Former hostage tells lawmakers fellow captive was sexually abused by guard

Aviva Siegel also recounts seeing a woman tortured in Gaza, days after freed teen Agam Goldstein-Almog tells of encounter with girls who had been sexually assaulted

Released Israeli hostage Aviva Siegel hugs Sigalit Cohen, mother of hostage Eliya Cohen, in the Knesset on January 9, 2024. (Yonatan Sindel/Flash90)
Released Israeli hostage Aviva Siegel hugs Sigalit Cohen, mother of hostage Eliya Cohen, in the Knesset on January 9, 2024. (Yonatan Sindel/Flash90)

A woman held in Gaza for over 50 days said Tuesday that she saw signs that a fellow hostage had been sexually abused by a guard, adding to a growing body of evidence that Hamas weaponized sexual assault and may still be violating victims in captivity.

Aviva Siegel, who was kidnapped from Kibbutz Kfar Aza on October 7, also told the Knesset’s Caucus for the Hostages that she had personally witnessed another hostage being tortured during her time in captivity, urging that more be done to win the freedom of the captives, including her husband Keith, who remains in Gaza.

Siegel, 62, told the caucus that at one point in their captivity, a younger female hostage returned from using the bathroom and looked distraught. But when she attempted to give the girl a hug, a terrorist guarding them intercepted her and prevented the embrace.

“I saw that she was withdrawn, quiet and not herself,” Siegel said. “And excuse my language, but this son of a bitch had touched her. And he didn’t even let me hug her after it happened. It’s terrible, simply terrible. I told her I was sorry.”

She did not name the hostage she believed had been sexually abused.

Seigel told the caucus, which was holding its first meeting Tuesday, of a second female hostage who was tortured by her captors after being accused of being an officer in the IDF.

Relatives of hostages attend a meeting at the Knesset on January 9, 2024. (Yonatan Sindel/Flash90)

“They tortured her next to me. And I witnessed it. I witnessed what happened there. What’s happening there is simply a catastrophe. It can’t go on,” she said.

“There were millions of stories like these,” she said. “I can go on for a week.”

Siegel was released in late November, among 105 civilians freed as part of a truce deal. Still in captivity in Gaza are 132 hostages seized on October 7, including a number of people who were killed in captivity or in Hamas attacks.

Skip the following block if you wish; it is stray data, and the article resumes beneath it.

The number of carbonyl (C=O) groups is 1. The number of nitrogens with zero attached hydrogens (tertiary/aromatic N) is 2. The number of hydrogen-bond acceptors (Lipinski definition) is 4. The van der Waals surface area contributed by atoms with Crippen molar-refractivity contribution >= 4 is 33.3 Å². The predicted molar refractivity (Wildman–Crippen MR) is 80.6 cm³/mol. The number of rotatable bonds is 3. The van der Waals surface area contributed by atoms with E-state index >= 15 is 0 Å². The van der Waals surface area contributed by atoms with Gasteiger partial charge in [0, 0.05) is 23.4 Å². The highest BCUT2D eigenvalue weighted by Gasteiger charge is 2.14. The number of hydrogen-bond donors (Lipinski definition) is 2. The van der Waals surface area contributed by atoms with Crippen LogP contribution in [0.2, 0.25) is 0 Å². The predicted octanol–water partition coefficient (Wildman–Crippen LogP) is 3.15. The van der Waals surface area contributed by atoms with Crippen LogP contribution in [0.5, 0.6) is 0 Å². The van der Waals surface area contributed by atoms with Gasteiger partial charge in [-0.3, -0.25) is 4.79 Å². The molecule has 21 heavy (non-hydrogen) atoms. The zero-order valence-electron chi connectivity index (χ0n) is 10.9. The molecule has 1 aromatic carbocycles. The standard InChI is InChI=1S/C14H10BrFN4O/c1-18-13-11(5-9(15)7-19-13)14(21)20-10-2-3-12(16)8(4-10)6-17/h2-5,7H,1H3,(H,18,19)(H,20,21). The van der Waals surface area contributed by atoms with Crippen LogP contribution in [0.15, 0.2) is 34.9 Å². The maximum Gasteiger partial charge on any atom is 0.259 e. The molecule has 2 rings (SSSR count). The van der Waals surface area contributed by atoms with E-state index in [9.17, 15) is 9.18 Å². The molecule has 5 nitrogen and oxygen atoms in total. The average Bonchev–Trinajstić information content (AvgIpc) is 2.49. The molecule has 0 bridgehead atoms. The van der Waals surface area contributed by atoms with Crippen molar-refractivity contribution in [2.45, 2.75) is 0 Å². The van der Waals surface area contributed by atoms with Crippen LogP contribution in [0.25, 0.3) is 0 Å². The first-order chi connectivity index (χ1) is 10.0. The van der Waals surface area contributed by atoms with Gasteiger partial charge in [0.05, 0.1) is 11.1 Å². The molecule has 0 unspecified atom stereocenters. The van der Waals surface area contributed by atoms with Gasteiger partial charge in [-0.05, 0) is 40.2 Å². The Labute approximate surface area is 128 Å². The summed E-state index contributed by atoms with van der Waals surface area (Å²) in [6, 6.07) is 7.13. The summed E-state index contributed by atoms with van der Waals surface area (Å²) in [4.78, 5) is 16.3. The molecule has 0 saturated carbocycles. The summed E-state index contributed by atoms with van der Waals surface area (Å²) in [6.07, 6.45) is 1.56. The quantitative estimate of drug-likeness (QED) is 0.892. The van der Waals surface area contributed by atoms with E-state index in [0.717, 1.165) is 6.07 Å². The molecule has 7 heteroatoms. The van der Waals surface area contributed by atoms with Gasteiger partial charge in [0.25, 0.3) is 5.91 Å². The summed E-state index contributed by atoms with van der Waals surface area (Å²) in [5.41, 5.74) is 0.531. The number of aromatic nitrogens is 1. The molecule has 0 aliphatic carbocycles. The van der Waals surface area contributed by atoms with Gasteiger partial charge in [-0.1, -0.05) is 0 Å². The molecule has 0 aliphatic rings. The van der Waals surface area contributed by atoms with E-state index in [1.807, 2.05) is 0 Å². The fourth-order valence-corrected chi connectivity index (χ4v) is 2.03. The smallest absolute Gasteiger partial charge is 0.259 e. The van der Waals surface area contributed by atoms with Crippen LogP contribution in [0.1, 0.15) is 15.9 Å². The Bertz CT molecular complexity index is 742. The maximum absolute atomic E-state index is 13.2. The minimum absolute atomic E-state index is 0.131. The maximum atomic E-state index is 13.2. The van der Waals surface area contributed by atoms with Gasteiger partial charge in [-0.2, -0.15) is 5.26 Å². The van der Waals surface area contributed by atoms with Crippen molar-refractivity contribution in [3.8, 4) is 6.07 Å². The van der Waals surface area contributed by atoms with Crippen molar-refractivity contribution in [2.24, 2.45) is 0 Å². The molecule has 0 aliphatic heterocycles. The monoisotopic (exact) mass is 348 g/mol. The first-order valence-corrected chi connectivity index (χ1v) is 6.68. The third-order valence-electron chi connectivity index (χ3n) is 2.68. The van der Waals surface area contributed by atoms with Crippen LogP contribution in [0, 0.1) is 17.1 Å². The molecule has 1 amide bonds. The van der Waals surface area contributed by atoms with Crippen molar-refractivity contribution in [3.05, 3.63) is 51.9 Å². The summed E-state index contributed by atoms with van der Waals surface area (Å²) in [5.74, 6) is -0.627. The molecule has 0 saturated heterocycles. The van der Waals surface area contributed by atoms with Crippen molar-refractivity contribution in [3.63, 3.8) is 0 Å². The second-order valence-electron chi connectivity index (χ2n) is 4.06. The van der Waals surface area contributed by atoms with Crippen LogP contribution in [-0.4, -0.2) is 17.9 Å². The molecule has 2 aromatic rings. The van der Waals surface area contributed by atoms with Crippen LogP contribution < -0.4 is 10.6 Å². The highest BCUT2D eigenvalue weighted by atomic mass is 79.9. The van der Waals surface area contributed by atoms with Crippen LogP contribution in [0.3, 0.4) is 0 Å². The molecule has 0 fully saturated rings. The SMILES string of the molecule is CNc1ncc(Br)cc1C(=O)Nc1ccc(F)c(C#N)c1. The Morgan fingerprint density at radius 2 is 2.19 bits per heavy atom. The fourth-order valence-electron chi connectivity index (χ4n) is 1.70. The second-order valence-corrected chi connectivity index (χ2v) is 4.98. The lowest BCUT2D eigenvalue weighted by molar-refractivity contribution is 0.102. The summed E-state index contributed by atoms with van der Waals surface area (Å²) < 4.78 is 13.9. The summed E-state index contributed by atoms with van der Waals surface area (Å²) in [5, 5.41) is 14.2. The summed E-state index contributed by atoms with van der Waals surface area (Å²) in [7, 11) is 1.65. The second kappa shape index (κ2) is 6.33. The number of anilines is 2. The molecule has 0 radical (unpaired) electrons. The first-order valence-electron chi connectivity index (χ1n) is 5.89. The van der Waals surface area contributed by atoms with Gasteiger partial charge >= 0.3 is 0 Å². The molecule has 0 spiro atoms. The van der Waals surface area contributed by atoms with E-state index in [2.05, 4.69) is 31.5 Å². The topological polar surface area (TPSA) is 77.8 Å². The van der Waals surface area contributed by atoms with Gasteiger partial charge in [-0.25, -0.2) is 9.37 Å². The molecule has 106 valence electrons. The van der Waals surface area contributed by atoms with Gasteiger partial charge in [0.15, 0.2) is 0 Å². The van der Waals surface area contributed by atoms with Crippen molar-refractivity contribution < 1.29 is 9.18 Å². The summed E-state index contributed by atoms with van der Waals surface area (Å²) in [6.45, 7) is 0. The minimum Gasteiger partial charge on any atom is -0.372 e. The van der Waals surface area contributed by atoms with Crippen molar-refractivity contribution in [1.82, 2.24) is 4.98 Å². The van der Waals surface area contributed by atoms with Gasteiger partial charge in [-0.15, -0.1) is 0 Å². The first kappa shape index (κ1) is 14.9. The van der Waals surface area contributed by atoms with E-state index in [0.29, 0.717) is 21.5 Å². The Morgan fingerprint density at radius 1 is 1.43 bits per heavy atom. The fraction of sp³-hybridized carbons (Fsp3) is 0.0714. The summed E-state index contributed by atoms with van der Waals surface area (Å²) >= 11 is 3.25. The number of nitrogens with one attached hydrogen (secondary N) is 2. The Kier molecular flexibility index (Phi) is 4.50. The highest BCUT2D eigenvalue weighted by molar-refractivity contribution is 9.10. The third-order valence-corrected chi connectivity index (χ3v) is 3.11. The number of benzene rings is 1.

Agam Goldstein-Almog, 17, speaks to Channel 12 about her family’s ordeal of 51 days as hostages in Gaza, in a segment aired on December 22, 20023. (Screenshot, Channel 12, used in accordance with Clause 27a of the Copyright Law)

In testimony screened at a weekly rally on behalf of the hostages Saturday night, 17-year-old Agam Goldstein-Almog, who was kidnapped with her mother and younger brothers on October 7, said that at one point they were moved into a tunnel were there were six women who were being held alone.

“Many girls underwent severe sexual abuse,” she said. “They had serious and complex wounds that were not being cared for.”

The plight of women and girls still being held in Gaza was also brought to the fore earlier this week when the UK’s Daily Mail tabloid published pictures of four female captives with bloodied faces on Sunday.

An inside page from the Daily Mail, January 8, 2024.

Testimony from witnesses, first responders, medical personnel and others have pointed to numerous cases of victims being sexually abused during the October 7 attack, during which thousands of Hamas terrorists rampaged through southern Israel, killing some 1,200 people and taking 240 hostages into Gaza.

An exhaustive New York Times investigation published late last month detailed systematic sexual violence during the attack, including rape, mutilation and torture. Officials have previously indicated concerns that some of the women being held by Hamas may be subjected to continuing sexual assault.

Police are painstakingly putting together the extensive documentation of rape, and last week the state’s child protective services unit opened its own investigation into allegations of abuse, the Walla news site reported Tuesday.

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